People fear sweetness in movies more than sugar in their diets. Folks may think nothing of a lifelong march in lockstep with sucrose and an old age of checking their blood sugar five times a day. But the same people cringe at the idea of sitting in a dark theater with strangers and letting their emotions flow out to meet a story that gets to the heart. Chick flicks? Forget it. I’m talking about a real heart wrencher, not traveling pants or standing in line to exhale.
And it’s a shame, because every so often comes a story with such simple and effective appeal that to obey movie theater decorum is a massive self-cheat. The latest is The Odd Life of Timothy Green, the recent Disney release whose sweetness isn’t anything like an over-glazed donut. If you relax and let this picture do its work, you can almost smell the hint of woodsmoke and wistfulness in the breeze that blows through the autumn landscape where it was shot.
Jennifer Garner and Joel Edgerton are a young couple dealing with the news that they will be unable to have children. Their grieving process includes a wine-soaked evening in which they jot the qualities of their dream child on slips of pocket notebook paper, then bury the notes in a box in the garden. That night, a thunderstorm brings forth…a 10-year-old boy, who sneaks upstairs and waits patiently in the spare bedroom to be found.
What? It’s Disney, remember?
Of course, Timothy (he comes prenamed, and confidently introduces himself) is no ordinary boy, and I won’t deprive you of the joy of discovering how he is different. A grin, patience, and the inability to be offended are enough tools for young Green to knit little veils of happiness wherever he goes, even if some people keep trying to brush them away.
In the process of giving of himself, Timothy gives more than the people around him know, which leads the picture to its bittersweet end. But before that, we get lightly acted but convincing comments on the touchstones every parent will recognize. When we stop piloting the helicopter long enough to think it over, we’re usually too hard on ourselves, and sometimes the kid gets lost in the shuffle of thoughts. Nothing leads to imperfection like efforts to be perfect.
Continuity experts may not like how casually the supernatural works in Timothy Green. But the facile script can be forgiven when you concentrate on the movie’s center, the young actor CJ Adams in the title role. Full disclosure: he is the son of a friend of mine, a man I particularly admire. But no bias can overstate the skill with which Adams handled a role that could have easily gone mawkish, but never did. An engaging matter-of-factness informs his performance, even when we realize Timothy has a sad secret to keep. And if you need further proof that CJ has abundant acting chops at such a young age, look at the way he works with esteemed veteran Dianne Wiest, who plays a particularly intimidating role. There’s not a hint of hesitation as Adams moves naturally through an emotionally complex scene with Wiest. It’s breathtaking stuff.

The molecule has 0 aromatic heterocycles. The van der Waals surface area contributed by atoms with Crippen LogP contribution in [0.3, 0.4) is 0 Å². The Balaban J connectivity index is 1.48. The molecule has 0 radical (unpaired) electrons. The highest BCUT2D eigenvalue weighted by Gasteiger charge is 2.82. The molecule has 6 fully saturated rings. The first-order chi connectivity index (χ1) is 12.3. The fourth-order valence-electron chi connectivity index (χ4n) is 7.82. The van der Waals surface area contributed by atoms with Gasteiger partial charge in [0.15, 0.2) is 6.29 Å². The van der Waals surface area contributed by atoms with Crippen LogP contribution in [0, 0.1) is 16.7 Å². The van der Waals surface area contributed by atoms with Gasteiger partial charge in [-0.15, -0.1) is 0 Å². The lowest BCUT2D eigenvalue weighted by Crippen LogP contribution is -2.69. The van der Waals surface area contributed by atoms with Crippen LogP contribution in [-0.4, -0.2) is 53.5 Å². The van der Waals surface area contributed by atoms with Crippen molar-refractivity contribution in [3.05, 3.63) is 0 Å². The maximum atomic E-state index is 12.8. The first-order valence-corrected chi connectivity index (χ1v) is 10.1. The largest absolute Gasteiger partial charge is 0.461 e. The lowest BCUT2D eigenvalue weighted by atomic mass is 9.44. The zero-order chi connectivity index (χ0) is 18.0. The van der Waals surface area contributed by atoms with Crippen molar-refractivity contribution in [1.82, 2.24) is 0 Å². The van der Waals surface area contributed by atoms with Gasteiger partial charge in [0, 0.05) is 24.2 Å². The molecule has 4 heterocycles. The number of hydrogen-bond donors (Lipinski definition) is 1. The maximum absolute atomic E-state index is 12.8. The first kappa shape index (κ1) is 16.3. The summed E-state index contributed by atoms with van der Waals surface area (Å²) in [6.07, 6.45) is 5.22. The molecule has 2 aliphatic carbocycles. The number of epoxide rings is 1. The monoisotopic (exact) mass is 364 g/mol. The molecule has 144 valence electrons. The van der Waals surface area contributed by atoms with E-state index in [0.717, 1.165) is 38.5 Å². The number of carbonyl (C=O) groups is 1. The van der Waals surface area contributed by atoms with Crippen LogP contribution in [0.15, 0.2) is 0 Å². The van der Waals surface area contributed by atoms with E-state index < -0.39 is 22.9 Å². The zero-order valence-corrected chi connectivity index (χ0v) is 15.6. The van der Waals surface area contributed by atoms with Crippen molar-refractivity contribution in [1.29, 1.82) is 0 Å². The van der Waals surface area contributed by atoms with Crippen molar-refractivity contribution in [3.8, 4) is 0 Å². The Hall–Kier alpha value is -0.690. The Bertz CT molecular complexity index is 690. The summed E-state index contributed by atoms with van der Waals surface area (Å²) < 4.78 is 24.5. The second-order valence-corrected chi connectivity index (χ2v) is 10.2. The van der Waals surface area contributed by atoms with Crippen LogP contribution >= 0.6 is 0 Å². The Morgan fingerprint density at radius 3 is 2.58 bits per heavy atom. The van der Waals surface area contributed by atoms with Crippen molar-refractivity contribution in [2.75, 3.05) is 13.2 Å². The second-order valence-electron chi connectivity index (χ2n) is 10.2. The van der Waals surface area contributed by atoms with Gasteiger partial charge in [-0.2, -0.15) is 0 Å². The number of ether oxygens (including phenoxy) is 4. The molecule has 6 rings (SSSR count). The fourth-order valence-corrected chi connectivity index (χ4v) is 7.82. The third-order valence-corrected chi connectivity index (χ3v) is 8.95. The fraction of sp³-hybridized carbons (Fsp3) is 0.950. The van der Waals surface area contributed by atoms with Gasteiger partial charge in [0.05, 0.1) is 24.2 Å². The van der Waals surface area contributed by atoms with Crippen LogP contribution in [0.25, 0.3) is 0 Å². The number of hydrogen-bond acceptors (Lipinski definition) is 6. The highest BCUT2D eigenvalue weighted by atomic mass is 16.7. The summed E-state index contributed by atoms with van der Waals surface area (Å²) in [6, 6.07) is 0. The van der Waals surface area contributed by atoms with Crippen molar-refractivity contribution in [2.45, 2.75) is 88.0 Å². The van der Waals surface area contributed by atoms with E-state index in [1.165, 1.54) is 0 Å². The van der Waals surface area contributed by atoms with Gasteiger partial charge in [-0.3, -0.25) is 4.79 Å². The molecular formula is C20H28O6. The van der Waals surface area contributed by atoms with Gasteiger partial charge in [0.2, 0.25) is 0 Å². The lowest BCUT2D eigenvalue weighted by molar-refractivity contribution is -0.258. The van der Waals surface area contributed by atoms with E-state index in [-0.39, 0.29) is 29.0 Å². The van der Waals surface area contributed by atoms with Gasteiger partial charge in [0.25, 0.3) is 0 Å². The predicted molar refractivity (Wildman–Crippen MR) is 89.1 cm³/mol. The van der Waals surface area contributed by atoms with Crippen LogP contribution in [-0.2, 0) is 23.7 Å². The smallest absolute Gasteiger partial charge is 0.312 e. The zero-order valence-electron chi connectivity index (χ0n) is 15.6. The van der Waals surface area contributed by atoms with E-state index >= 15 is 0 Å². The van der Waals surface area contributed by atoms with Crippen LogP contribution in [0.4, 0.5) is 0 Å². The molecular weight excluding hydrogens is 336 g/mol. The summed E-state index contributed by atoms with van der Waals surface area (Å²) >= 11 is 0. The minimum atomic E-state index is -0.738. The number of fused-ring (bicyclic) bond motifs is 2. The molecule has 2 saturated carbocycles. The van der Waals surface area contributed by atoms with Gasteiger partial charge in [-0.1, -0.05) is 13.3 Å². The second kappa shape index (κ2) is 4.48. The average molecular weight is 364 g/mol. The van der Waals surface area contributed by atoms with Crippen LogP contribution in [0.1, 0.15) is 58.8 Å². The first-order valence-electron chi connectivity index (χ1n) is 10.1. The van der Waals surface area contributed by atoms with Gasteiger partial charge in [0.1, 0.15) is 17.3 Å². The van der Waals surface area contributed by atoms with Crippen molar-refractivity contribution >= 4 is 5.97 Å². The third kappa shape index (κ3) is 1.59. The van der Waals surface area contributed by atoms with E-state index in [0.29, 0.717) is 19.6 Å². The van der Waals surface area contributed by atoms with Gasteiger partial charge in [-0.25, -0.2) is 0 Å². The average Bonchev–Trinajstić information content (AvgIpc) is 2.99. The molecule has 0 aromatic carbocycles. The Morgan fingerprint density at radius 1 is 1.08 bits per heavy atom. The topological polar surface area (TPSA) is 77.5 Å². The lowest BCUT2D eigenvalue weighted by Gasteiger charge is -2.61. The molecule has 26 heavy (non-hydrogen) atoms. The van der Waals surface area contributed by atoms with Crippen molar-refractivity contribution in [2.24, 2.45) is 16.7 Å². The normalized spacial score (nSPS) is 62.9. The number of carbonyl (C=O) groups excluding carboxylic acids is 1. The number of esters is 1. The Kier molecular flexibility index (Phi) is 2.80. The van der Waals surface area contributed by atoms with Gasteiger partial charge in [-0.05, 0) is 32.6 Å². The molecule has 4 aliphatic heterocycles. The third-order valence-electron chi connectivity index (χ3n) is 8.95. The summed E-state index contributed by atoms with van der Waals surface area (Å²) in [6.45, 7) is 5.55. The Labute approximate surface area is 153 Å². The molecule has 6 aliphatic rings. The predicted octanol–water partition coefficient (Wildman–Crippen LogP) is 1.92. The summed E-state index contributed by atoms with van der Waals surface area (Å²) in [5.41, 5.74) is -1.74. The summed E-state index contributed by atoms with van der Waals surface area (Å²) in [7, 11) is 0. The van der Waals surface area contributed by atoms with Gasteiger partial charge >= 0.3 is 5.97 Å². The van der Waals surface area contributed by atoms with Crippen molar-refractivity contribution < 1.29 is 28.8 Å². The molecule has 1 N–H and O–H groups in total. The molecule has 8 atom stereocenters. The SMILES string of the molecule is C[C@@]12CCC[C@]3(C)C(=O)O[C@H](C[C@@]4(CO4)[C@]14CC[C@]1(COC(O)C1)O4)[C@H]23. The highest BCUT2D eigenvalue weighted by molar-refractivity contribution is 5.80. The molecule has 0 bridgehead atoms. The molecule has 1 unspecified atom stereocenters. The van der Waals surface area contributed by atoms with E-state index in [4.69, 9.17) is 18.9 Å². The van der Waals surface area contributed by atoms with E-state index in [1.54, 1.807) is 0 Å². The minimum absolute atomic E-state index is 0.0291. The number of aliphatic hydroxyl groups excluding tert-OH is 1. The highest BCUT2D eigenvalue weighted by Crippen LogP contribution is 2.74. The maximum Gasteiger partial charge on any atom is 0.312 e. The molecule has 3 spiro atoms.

Director Peter Hedges oversaw shooting in various gorgeous locations in the southeastern U.S. The result was a comforting palette of colors and movement that didn’t exactly pop, but rather faded into your consciousness. (Extra kudos to director of photography John Toll for that.) And other delightful performances brighten the film — Wiest, of course, and also character veteran M. Emmet Walsh as Uncle Bub. David Morse, who has had on-camera cred since the St. Elsewhere days right up through HBO’s excellent Treme, does well as a conflicted tough-guy grandfather. Ron Livingston had more challenges in his roles in Sex and the City and Band of Brothers, but he handled the blocky villain role ably here. And lovely Israeli teenager Odeya Rush works quiet magic as Timothy’s soulmate.
The Odd Life of Timothy Green is affecting for anyone, but especially for parents of a son. I saw it with my family, tuned in to the warmth of my wife’s feelings and enjoying seeing my 11-year-old son, sitting on the other side of her, leaning forward to be closer to the story.
In a word, it was…well, sweet. — Adam Barr
Copyright 2012 Adam Barr